Environmental Groups Seek to Halt Minnesota Mining Project

Oyster Lake in Minnesota’s Boundary Waters Canoe Area Wilderness. (A. Strakey via Flickr)

(CN) — A coalition of environmental advocates and outdoor outfitters renewed their push to stop a controversial mining project near Minnesota’s Boundary Waters in federal court on Wednesday.

The plaintiffs include five conservation groups, a canoe manufacturer, five outfitters and two outdoor-activity nonprofits.

Their complaint alleged that the Bureau of Land Management violated the National Environmental Policy Act by failing to prepare an environmental impact statement before renewing the leases of land in the Superior National Forest for the Twin Metals copper-nickel mining project near the small town of Ely.

The bureau also did not adequately consider the impacts of the project or a no-action alternative as required under NEPA. They also targeted the U.S. Forest Service for apparently consenting to the leases, according to the lawsuit.

That consent, the plaintiffs argued, represents an unexplained reversal in policy following a 2016 determination by the organization that developing a mine under the leases could result in acid mine drainage and harm the Boundary Waters.

“The Trump administration has approved leases for a mine which the Forest Service previously refused to allow because of how damaging it will be to the environment,” Elizabeth Forsyth, an attorney with environmental law firm Earthjustice, said in a press release.

“Instead of grappling with the mine’s impacts, the administration has ignored them and rushed its approval with almost no environmental analysis. The Trump administration’s brazen disregard for the law, and blind eye towards the devastating impacts of what it is approving, cannot be allowed to stand.”

Would-be miner Twin Metals LLC contended that due diligence is being done.

“We firmly believe that the renewal of the leases was lawful and fully compliant with all environmental and other requirements,” Twin Metals spokeswoman Kathy Graul wrote in an email. “Any proposed mine project, like the one submitted by Twin Metals in late 2019, will be subject to thorough environmental review by federal, tribal and state governments and will include multiple opportunities for public participation.”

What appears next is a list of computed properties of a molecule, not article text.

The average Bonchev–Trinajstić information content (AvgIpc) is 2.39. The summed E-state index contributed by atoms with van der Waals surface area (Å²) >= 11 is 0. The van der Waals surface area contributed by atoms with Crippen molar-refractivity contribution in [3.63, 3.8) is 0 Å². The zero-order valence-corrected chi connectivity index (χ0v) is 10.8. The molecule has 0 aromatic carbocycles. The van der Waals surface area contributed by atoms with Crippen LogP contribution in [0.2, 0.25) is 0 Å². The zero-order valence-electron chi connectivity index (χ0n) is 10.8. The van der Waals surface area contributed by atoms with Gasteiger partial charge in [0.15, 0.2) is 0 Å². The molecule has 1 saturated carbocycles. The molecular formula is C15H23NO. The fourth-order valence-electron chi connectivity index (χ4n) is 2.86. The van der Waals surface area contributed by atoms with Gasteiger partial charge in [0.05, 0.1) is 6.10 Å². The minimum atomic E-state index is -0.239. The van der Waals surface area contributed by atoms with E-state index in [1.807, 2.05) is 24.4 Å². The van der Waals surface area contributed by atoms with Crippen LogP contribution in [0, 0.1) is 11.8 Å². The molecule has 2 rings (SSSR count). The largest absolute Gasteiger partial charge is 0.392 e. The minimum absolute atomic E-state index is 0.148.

The group’s complaint follows a major win for Twin Metals and its parent company, Chilean mining conglomerate Antofagasta PLC. The project was saved from the grave in March when U.S. District Judge Trevor McFadden in Washington upheld the bureau’s 2019 reinstatement of the leases, which had been denied renewal in 2016, under the Administrative Procedures Act.

The mining project aims to extract copper, nickel and other valuable metals from the Duluth Complex, a geological formation which plays host to some of the world’s largest known mineral deposits.

Both it and another proposed mine by Twin Metals competitor PolyMet have drawn concern from environmental groups and businesses who serve tourists to the nearby Boundary Waters Canoe Area Wilderness. The Boundary Waters draw over 150,000 visitors annually, according to estimates by state tourism agency Explore Minnesota.

The mining projects come with the risk of acid mine drainage into the wilderness, threatening aquatic ecosystems and the unspoiled-wilderness experience those tourists seek, according to critics.

“The Boundary Waters is perhaps the last place on earth that we should ever expose to a mining operation that will pollute pristine waters and harm the outdoor recreation economy that depends on a clean environment,” Scott Kovarovics, executive director of the Izaak Walton League of America, said in a press release. “The scale of the threat and the blatant disregard for science and meaningful public participation demands a response.”

Proponents point to 765 mining jobs Twin Metals has promised in the region, a shot in the arm for the region’s once-strong mineral extraction industry. Northern Minnesota’s Iron Range was a hub for iron ore mining from the end of the 19th century through 1984.

The region still exports taconite, a low-grade form of the ore, and some high-grade ore, but no longer approaches the economic heights of the Iron Range’s peak years.

The case has been assigned to U.S. District Judge Carl Nichols, a 2019 Trump appointee. No hearings have yet been scheduled.

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